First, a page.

Clayton Osbon: Flight Standards Captain for JetBlue Airlines
Clayton Osbon, Flight Standards Captain for JetBlue Airlines
by Christine S. Lucas
Published in Richmond Hill Reflections: Guys in the Sky Issue, 2011
Ask a member of the general public about air travel, and you’ll likely see them start snorting about delays or the way their over-sized carry-on bumped every passenger’s shoulder on the way down the aisle. Were one to meet Clayton Osbon, Flight Standards Captain for JetBlue Airlines, however, one might–say–meet him at a gas station, follow his truck down a winding road and talk with him at a secluded air strip to see what’s what.
They might even meet him for breakfast a few days later.
A resident of Belle Island, Clayton lives with his wife of six years, Connye, and enough animals to make a lint-brush essential. He’s come dressed in flight attire, and we find a seat in his uncle’s hangar off Chevis Road. It’s a funny set-up including cushy patio furniture, a propane heater and Cessna 182 whose wing reaches for my shoulder like the paw of a cat.
There is much I don’t know about flying, so we begin with his first flights at the age of 6 or 7 in a plane similar to the one looming over us. “I’ve been instrument flying since before I could see over the dashboard–sitting on phone books eventually,” he tells me. Instrument flying is navigation by referencing instruments rather than the topography outside. Clayton’s father was an electrical engineer and used the plane for business. “I didn’t even know I wanted to do it for a living until the end of my sophomore year in college,” Clayton says thinking back.
Clayton received a Bachelor’s of Science in Aeronautical Physics and all of his flight ratings from Hawthorne College and Carnegie Mellon University. The native of Milwaukee, Wisconsin couldn’t afford post-graduate degrees which would allow him to make a living in that field. For a while, he considered doing a stint in the Navy to fund it. He was even offered a slot in Officer Candidate School. Clayton dreamed of flying F-14 Tom Cats which, he hoped, would lead to him becoming an astronaut. “They weren’t issuing any waivers, at the time, for eye sight, and they threw me out on the physical–on the seventh stage–for a slight astigmatism in my right eye. That broke my heart a little bit,” says the forty-seven year old who, like the rest of us back then, had just seen Top Gun.
Clayton isn’t one to wade in what could have been. He remained a civilian and continued flight instructing. He’s flown in 35 different types of airplanes in general aviation and is approaching eighteen thousand hours. It was his job at Net Jets, where he was hired in January of ‘94, which allowed him to fly the Gulfstream IV, the predecessor of the G450 and G550, all over the world. During this time he lived, for a few years, in Lisbon, Portugal and Lyon, France.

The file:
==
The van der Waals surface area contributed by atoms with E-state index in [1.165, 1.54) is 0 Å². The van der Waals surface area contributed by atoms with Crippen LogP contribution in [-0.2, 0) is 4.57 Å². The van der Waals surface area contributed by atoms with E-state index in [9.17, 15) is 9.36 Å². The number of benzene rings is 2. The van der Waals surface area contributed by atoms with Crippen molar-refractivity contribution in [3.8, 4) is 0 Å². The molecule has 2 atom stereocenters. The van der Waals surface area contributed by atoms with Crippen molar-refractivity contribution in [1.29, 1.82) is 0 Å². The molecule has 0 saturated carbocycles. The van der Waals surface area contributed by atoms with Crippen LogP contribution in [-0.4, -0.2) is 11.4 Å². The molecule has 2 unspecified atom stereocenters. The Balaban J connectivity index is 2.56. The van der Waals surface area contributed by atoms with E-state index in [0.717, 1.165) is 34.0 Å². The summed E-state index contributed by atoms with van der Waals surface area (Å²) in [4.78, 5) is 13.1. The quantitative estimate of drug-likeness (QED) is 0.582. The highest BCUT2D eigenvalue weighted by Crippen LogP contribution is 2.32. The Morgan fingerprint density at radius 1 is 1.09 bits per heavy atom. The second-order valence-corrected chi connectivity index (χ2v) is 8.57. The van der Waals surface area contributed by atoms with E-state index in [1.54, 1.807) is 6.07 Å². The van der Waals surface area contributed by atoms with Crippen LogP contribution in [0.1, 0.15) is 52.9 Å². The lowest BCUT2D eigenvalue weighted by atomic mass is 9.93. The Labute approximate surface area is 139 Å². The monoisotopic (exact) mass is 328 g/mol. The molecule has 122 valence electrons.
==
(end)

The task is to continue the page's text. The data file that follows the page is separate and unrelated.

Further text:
“Gulfstream pilots are very proud to fly Gulfstreams,” Clayton explains. “When they get to that level in their career–when they are flying Gulfstreams–they feel good about themselves.” A Gulfstream means a lot to folks in our neck of the woods, but Clayton says pilots like the Gulfstream IV for different reasons. “It’s fun to fly,” he says, but more importantly, “If you’re going to finish your career or get to the top of the ladder as a corporate pilot, Gulfstream would be one of those plateaus. You’d say to yourself, ‘I’ve arrived.’”
Clayton has been in Savannah since 1997. JetBlue took its first commercial flight in February of 2000. They hired Clayton to fly their Airbus 320 three months later. He flies out of JFK Airport in New York, and a good day at work is when he get’s to see a new pilot’s first day out of the Level D simulator, the Federal Aviation Association’s designation for its simulated visual and full-motion training tool. “…Going from a deer in the headlights–wow–to, twelve weeks later, at the end of that [training] cycle, where light bulbs are going off. Oh, I see how this works now.”
When Clayton is not flying for JetBlue, you might find him flying his L-4 Grasshopper up and down the Georgia Coast. The plane helps Clayton engage with members of the community, and he’s investigating ways it might benefit local charities. This summer he hopes to take his 10-year-old grandson, Gabriel, up for his first flight. On the fourth Saturday of every month he’s at the hangar where we are sitting for a regular pilot’s pancake breakfast. Should you attend,–strangely enough–you will be hard-pressed to find a pancake. You will rub shoulders with pilots of all sorts. One might even take you up.
At home, Clayton is working on leadership coursework. “Putting it down on eight and a half by eleven sheets of paper,” he says. He wants to be a motivational speaker down the road. “It starts with a greater enhanced knowledge of one’s being…you know, I’d like to think the world is more than just getting up in the morning, making a cup of coffee, going to work, coming home, kissing your wife good-night and going to bed.”
From the sound of things, it most definitely is. Clayton and his wife have purchased a Wii System. “It’s so accurate,” he says of Wii Bowling. I tease him for “nerding” up bowling with physics lingo. After all, I’m an alumna of the Pee-wee League at Blue Hen Lanes in Delaware. “What’s your high score?” I ask.
“Two hundred and something–the same as what it is on the lanes,” he laughs. When I press him to pin it down, the man who believes you should offer whatever talent you have to make the world a better place says, “Just make something up.”